Sharks feasting off class of '03

RANDY SPORTAK, CALGARY SUN

, Last Updated: 9:32 AM ET

SAN JOSE -- Leading up to the 2003 draft, the talk was that class had the potential to be among the best in NHL history.

Rivalling the famed 1979 crop -- which included the likes of Ray Bourque, Mark Messier, Mike Gartner, Rob Ramage, Michel Goulet, Kevin Lowe, Neal Broten, Paul Reinhart, Guy Carbonneau and Glenn Anderson just to name a few -- it was seen as having big potential.

So far, a few from the top 10 in 2003 are already NHL regulars, including: Marc-Andre Fleury, Eric Staal, Nathan Horton, Nikolai Zherdev, Thomas Vanek, Ryan Suter and Dion Phaneuf.

The rest of the first round also boasts Jeff Carter, Dustin Brown, Brent Seabrook, Mike Richards, Corey Perry and Patrick Eaves. Further along, you'll find Patrice Bergeron (45th), Shea Weber (49th), Lee Stempniak (148th), Nathan Paetsch (202nd), Shane O'Brien (250th) and Tampa regular Nick Tarnasky (287th).

Needless to say, the '03 draft class was loaded with gems.

But no team has mined it like the San Jose Sharks.

When the Sharks faced the Calgary Flames last night, there were four players from that year showing their wares: Left winger Milan Michalek (5th), left winger Steve Bernier (16th), defenceman Matt Carle (47th) and left winger Joe Pavelski (205th).

Sharks GM Doug Wilson said the credit goes to scouting director Tim Burke for a draft that has played a huge part in making the team a Stanley Cup contender.

The success, he opines, gave San Jose the ability to acquire Joe Thornton from Boston a year ago -- sending defenceman Brad Stuart, Marco Sturm and Wayne Primeau the other way -- without missing a beat.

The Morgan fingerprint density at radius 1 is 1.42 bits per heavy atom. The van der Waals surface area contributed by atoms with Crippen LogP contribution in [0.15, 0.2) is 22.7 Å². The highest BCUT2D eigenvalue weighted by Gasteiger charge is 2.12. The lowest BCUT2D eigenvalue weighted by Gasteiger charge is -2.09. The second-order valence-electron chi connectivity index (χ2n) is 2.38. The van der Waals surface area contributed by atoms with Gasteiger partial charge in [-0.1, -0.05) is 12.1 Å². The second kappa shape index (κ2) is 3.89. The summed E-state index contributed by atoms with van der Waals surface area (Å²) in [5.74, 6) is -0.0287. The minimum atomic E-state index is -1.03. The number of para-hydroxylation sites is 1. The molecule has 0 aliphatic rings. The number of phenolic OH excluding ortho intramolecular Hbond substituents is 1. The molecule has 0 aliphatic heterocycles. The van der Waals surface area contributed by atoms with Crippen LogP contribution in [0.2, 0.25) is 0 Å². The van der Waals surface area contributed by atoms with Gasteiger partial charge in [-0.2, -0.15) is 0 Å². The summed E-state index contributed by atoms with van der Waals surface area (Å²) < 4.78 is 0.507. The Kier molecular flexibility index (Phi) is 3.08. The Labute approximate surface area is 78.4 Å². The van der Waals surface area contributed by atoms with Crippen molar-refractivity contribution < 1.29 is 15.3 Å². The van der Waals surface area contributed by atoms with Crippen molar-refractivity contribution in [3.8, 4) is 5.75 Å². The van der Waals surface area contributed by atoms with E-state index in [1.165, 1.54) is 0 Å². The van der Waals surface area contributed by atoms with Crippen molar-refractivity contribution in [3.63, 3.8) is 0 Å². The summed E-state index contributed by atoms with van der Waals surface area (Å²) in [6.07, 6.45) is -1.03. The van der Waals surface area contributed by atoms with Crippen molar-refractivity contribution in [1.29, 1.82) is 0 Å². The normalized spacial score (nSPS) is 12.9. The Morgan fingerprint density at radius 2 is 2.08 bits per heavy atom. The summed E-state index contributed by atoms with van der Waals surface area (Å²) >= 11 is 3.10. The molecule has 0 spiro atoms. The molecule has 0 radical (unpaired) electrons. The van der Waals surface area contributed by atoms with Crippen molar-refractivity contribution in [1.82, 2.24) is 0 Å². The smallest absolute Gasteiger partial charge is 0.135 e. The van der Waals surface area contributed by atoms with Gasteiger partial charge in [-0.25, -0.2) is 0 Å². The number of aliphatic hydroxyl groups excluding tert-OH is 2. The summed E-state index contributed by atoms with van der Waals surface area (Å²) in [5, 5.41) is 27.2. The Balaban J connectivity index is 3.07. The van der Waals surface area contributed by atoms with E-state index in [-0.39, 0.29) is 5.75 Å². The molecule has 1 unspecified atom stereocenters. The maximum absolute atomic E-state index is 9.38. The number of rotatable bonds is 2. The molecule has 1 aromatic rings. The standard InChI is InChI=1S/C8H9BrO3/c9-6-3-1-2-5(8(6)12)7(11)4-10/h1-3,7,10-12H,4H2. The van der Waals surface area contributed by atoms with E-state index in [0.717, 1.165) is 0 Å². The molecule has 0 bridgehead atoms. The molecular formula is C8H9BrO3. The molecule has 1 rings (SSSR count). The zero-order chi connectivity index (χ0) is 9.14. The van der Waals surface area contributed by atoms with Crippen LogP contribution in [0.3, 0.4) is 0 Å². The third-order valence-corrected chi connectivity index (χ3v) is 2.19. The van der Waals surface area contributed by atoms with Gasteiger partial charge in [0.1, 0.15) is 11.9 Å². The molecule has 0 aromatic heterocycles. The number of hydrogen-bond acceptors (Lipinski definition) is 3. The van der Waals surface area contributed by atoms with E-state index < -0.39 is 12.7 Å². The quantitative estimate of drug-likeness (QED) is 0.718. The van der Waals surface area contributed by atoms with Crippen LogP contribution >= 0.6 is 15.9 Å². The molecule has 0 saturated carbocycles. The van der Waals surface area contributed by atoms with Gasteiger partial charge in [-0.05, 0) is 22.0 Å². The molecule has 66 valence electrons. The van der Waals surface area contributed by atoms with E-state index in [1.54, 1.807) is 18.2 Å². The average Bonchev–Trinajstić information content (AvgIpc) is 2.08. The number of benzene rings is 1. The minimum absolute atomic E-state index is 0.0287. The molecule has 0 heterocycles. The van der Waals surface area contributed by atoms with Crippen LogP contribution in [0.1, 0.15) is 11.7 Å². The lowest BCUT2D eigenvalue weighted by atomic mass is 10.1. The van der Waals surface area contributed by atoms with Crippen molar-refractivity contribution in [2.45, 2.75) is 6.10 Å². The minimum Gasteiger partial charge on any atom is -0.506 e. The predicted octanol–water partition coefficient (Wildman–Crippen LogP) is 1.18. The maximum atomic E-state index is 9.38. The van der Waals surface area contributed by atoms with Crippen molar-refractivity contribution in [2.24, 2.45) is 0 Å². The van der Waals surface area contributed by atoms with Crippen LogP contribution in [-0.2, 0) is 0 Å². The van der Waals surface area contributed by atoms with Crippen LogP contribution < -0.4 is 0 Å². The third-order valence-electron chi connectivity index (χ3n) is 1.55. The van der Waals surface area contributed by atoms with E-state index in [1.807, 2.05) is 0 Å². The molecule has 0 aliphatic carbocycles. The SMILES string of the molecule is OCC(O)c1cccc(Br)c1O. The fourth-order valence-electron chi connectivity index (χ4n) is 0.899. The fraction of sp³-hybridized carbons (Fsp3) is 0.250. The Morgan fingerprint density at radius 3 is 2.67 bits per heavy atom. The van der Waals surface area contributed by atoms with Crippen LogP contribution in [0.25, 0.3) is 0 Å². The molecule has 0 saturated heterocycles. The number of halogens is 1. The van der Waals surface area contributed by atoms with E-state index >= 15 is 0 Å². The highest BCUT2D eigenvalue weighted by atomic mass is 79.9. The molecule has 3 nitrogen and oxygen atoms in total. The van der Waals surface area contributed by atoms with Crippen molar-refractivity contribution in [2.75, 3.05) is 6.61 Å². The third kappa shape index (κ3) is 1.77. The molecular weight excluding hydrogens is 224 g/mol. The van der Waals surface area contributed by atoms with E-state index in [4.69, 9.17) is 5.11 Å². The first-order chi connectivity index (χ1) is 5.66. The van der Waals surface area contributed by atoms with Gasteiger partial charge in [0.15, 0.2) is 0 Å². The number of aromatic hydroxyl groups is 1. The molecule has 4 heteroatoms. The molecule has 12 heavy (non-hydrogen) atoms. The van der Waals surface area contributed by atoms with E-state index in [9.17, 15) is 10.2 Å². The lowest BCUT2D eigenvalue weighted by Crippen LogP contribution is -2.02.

"It's one thing to acquire a player like Joe Thornton but we had to give up three very important players. By having Milan, Steve and Matt Carle, and now Joe Pavelski coming from underneath, you fill one huge hole -- something you think you need to have to pursue a Stanley Cup, the one-two combination of (Patrick) Marleau and Thornton -- and you're able to replace Stuart, Sturm and Primeau internally and haven't left holes in the organization," he said.

The Sharks also sent second-rounder Josh Hennessy to Ottawa as part of the three-team trade that sent Martin Havlat to Chicago.

San Jose's fearsome foursome from 2003 aren't playing bit parts either. Michalek and Bernier flank Marleau on one of the league's best lines, while Pavelski has slipped onto the unit alongside Thornton and last year's top sniper Jonathan Cheechoo.

Meanwhile, Carle is making a case to be this year's top rookie.

Thornton, part of a heady Boston draft class from 1997 himself, can't help but be blown away by the crew assembled.

"They're great and they don't see themselves as young players. They're a big part of this team," said the reigning Art Ross Trophy winner. "The good thing is they're only to get better. You can see from last year, Milan and Bernier are getting better. The sky's the limit for those guys."

Wilson said having Thornton and Marleau makes it easier to add players to important positions.

But those four are part of a group of youngsters who make it easy to believe the Sharks will be in the Cup chase for years to come.

"We look at players who can help us win. You take a look at their pedigrees -- Matt Carle and Joe Pavelski won national championships, and (2005 pick) Marc-Edouard Vlasic won a Memorial Cup last year and played 104 games," Wilson said.


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